I think most dictionaries absolutely do contain slang. However its important to keep in mind that bilingual dictionaries still have a target audience of one or the other language.
A dictionary with a target of chinese speakers will likely include english slang, but define it with regular chinese. See example below:
Same thing with dictionaries aimed at an english audience, in reverse, like below:
I do not think you will find any term like GOATed in a dictionary, because it is actually not slang, but an acronym. An acronym specific dictionary would have it but that is less likely to be bilingual.
In the same way I think padawan has not crossed the line into true slang, but is just a pop culture reference. I can confidently say if I had never seen starwars I would have no idea or use of that term. If it crosses that line to be used wildly with no concept of starwars attached, it will be true slang. As is, its less likely to make it into anything bilingual considering even most natives need to look it up.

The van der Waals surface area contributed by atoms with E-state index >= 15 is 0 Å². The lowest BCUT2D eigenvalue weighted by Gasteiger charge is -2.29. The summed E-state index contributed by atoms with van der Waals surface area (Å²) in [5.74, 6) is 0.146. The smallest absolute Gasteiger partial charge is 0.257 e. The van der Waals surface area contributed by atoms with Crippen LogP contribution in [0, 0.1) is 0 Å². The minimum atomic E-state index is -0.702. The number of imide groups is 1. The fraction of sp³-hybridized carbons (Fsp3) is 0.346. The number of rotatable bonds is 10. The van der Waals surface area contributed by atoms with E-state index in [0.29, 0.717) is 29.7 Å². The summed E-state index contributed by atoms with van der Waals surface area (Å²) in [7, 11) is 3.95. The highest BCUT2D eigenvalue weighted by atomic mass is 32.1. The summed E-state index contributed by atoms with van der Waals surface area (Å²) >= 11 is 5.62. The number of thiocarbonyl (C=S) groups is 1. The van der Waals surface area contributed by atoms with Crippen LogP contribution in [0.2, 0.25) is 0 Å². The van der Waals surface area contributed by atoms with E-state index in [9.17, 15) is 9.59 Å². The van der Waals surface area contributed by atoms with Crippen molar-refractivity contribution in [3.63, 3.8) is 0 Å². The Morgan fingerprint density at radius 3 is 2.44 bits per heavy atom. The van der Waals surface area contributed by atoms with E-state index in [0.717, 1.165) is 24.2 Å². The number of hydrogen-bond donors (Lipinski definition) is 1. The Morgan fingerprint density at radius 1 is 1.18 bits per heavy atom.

All this happens in chinese too, not just the english side. Someone would want to go online instead of a traditional dictionary to ask about an acronym like kswl or pop culture reference like 葛優癱
Hope this helps, images from two different pleco dictionaries (◐‿◑)
EDIT: for those who cannot see the photos, the first is an entry aimed at chinese of english slang "iffy". it shows the definition "bad" in english slang with chinese definition of 可疑的；有問題的；有點壞的 as well as slang definition of "uncertain" with chinese definition of
未確定的；有變數的. Note how the english slang is defined with normal chinese not slang equivalents.
the second photo is aimed at english speakers and defines the chinese slang
"同志" with the definition "COMMON NAME FOR gay; homosexual" it also gives the regular definition of "comrade".